I have been reading up on the difference between household and national savings. On the surface it may seem as if the difference between the two is quite subtle, but actually that is not the case. Understand the difference and you may be close to understanding the single biggest factor that is causing the Eurozone to stay in depression. Understand that difference and you are close to understanding the single most important force behind the economic turmoil of the last few years.
I have been inspired for today’s article by this account by Michael Pettis: ‘Excess German Savings, not Thrift, Caused the European Crisis’ It is a good article, but it is long, and not easy to understand. So I attempt to simplify the key arguments here.
Let me begin by making two observations: you can’t eat money, and back in the 1990s Germany had problems.
It may seem as though saving is a good idea, and for individuals it usually is. But for the economy as a whole, saving does not achieve much. Instead, for the economy, it is investment that counts. For the global economy savings must equal investment. If a sector of the economy suddenly starts to save more, to balance the equation either investment rises in tandem with the rise in savings, or another sector of the economy must save less. And this means that one of three things must happen. Either something happens to discourage the sector wanting to save more from doing so, or the money this sector saves funds a rise in consumption elsewhere, or we see a fall in GDP.
In practice this means as follows. When one sector of the economy tries to save more, but investment does not rise either income is redistributed from the richest to the poorest – who tend to save less – we get a consumption boom funded by debt, or we get a rise in unemployment. The ideal scenario is that a rise in savings leads to a rise in investment, of course, but companies may not be keen to invest if they see reasons to believe consumption will fall.
During the boom years we did indeed see certain sectors of the global economy save a lot more. This rise in savings largely funded credit, and as some sectors saved more, others saved a lot less, which manifested itself in the form of a consumer credit boom.
Now let’s look at the causes. Well, today I look at one cause. You may recall that during the late 1990s, Germany struggled. The cost of reunification seemed to have been too high a burden for the country. Then under Chancellor Schroder and subsequently Mrs Merkel, things changed. Germany quite deliberately went about reforming its labour market. German wages to GDP fell. I remember that period well. Until the mid-noughties Germany was often compared with Japan, a country that had once seemed on course for economic dominance but had lost its way.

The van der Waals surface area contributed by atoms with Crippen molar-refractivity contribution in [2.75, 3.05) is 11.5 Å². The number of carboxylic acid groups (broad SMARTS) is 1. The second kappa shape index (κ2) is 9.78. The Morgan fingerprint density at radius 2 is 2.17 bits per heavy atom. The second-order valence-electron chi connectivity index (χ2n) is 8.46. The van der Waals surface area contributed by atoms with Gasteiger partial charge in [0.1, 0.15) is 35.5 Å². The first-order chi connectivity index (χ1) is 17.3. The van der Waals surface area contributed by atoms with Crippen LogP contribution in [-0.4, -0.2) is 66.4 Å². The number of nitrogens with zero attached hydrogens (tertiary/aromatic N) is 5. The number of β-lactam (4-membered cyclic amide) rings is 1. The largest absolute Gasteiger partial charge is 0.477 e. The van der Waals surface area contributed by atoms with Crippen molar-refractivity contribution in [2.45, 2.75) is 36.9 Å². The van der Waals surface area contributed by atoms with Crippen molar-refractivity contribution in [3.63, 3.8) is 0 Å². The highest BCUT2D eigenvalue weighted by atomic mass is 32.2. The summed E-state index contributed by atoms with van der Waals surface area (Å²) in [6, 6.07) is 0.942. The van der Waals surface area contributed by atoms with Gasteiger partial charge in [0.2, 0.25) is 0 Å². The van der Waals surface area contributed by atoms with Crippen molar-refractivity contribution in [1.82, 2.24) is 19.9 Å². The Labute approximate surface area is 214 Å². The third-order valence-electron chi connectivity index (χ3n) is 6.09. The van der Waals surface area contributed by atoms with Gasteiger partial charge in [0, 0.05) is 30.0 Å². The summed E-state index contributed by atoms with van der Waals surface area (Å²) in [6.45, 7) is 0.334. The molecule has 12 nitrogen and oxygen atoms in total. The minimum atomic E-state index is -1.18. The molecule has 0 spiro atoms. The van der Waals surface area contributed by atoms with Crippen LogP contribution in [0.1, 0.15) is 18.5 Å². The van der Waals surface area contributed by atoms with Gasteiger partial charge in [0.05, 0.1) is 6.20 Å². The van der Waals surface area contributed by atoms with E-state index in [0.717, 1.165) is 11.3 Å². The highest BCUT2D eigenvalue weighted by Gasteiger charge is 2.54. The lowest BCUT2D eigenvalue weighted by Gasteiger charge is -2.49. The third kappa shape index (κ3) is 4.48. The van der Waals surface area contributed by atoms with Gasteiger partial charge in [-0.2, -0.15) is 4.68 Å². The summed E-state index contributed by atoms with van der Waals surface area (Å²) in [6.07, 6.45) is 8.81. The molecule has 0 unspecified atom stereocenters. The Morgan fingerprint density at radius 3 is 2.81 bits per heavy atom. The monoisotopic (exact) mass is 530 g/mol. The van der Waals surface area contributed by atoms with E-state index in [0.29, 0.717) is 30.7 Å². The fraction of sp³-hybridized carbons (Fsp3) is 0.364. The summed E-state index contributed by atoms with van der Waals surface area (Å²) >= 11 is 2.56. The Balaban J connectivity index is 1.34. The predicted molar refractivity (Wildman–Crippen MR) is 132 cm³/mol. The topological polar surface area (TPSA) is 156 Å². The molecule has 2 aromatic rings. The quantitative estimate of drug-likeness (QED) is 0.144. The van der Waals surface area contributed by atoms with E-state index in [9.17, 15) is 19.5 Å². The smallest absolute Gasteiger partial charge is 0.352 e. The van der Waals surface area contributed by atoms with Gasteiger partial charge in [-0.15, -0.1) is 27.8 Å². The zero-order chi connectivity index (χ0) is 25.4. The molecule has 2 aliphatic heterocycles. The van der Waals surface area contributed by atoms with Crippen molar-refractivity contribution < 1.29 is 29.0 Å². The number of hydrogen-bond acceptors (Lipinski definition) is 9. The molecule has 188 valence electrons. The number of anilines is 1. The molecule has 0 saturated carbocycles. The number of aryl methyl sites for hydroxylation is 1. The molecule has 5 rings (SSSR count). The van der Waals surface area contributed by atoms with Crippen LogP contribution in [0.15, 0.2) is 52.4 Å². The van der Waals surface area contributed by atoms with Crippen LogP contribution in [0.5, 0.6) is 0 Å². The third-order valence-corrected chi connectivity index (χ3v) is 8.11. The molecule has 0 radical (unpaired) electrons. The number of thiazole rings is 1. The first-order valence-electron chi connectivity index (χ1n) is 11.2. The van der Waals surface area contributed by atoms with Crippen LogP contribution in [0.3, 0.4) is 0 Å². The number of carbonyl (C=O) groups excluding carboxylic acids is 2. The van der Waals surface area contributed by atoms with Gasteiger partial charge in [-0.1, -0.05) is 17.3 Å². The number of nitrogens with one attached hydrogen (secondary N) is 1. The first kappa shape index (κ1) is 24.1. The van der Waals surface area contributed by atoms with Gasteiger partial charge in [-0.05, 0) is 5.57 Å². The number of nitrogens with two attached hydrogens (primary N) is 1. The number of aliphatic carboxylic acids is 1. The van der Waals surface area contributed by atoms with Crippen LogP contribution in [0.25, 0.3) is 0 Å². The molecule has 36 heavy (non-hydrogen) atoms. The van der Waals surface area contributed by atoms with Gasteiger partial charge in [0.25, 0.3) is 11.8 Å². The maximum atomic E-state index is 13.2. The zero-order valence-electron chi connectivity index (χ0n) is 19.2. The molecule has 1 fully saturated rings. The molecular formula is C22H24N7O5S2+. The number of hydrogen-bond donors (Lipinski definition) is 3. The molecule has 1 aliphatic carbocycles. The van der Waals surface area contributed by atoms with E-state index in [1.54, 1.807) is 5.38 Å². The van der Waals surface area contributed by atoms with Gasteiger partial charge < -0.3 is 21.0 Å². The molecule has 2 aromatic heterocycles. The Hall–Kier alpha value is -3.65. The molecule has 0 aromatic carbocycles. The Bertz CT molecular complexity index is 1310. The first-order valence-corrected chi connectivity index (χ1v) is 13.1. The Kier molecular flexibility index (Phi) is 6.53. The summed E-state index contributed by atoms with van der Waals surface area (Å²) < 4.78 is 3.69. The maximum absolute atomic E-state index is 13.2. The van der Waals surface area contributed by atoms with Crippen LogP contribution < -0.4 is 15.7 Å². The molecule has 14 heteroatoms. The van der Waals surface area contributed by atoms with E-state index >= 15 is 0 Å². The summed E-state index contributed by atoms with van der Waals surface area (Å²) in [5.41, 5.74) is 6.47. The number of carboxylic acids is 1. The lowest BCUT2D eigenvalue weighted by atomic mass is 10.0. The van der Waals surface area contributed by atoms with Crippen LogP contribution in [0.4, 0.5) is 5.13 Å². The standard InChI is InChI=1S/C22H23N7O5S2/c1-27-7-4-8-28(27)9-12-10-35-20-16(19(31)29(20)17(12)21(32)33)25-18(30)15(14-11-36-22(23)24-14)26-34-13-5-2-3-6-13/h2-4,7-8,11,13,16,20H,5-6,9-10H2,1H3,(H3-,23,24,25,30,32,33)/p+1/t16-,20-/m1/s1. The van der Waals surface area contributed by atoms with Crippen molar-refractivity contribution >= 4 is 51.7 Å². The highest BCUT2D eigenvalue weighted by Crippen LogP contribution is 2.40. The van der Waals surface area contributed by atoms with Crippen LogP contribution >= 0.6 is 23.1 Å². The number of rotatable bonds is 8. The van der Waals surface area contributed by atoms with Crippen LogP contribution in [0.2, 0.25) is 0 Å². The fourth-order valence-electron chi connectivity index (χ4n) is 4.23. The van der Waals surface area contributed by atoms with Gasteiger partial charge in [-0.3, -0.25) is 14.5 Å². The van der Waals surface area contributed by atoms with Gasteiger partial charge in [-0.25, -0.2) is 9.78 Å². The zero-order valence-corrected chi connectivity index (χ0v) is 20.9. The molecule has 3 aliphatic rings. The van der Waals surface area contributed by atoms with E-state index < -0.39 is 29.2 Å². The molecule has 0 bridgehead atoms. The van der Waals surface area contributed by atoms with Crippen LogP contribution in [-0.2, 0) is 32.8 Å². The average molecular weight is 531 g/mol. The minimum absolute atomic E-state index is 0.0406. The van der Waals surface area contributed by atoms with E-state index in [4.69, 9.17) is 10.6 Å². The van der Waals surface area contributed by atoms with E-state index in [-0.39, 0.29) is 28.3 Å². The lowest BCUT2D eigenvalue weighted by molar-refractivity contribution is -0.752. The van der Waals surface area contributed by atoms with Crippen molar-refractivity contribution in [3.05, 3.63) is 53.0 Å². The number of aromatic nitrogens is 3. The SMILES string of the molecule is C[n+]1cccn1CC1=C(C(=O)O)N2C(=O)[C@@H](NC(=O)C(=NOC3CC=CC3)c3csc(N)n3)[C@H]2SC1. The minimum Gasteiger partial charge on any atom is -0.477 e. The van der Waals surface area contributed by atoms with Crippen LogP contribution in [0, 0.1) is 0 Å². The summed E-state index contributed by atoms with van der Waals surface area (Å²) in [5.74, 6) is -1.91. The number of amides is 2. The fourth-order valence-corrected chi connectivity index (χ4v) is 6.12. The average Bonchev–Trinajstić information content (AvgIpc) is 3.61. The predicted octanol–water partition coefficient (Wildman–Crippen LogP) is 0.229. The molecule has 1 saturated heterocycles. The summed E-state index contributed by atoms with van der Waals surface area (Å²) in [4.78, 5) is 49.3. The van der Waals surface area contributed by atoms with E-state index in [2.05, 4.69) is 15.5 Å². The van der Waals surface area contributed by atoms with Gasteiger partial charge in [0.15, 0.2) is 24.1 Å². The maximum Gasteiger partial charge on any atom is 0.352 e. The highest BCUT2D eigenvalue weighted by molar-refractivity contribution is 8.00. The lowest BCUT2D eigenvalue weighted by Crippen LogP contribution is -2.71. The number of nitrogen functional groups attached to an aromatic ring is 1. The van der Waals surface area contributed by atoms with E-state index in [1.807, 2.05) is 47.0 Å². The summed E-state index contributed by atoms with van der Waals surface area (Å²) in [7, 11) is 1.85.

It is often said that the problem, as far as Germany and the Eurozone is concerned, is that German households save too much. But this mixes up the difference between national savings and household savings. It is true to say that German households do save rather a lot, but you can’t really blame them. The real problem is that in Germany wages make up a relatively modest proportion of GDP. It is not consumer savings that is the problem, it is corporate and government savings. And that is why the difference between household and national savings is crucial.
Now I said above that for the global economy, savings must equal investment. But Germany is not the global economy; it has the luxury of being able to export its savings.
During the noughties, German savings funded consumer spending in countries such as Spain. This continued until 2008 when we hit a kind of tipping point and it was no longer possible for households to run up debts.
Saving equals investment; savings are high in Germany, but investment is not rising so fast across the Eurozone, therefore something else must give. That is why we have such high levels of unemployment.
What are the possible fixes? Either German wages to German GDP must rise, or German savings must be allowed to fund investment elsewhere. And since companies don’t want to invest – because of low demand – the only way this can happen is if governments take these savings and invest them.
By the way, and in this respect I refer to Michael Pettis referring to the ‘FT’s’ Martin Wolf, who in turn refers to work carried out by the European Commission: “It takes a current account deficit of 4 per cent of GDP as a sign of imbalance. Yet, for surpluses, the criterion is 6 per cent.”
My conclusion today is this. The reforms to the Eurozone are occurring and there are signs that the Spanish economy is becoming more Germanic. This is seen as a good thing, but it ain’t. If wages across the euro area to GDP start to fall, as they have already done in Germany, then the region must export its savings elsewhere. This is a recipe for economic depression, especially when you consider that China too adopts a Germanic type of economic model.
PS: On the subject of savings equalling investment, think of it this way: what we don’t consume we must invest. For the global economy, where government spending is either a form of consumption or investment, GDP equals consumption plus investment. If we save more, but don’t invest more, GDP automatically falls until reduced consumption plus investment equals GDP.
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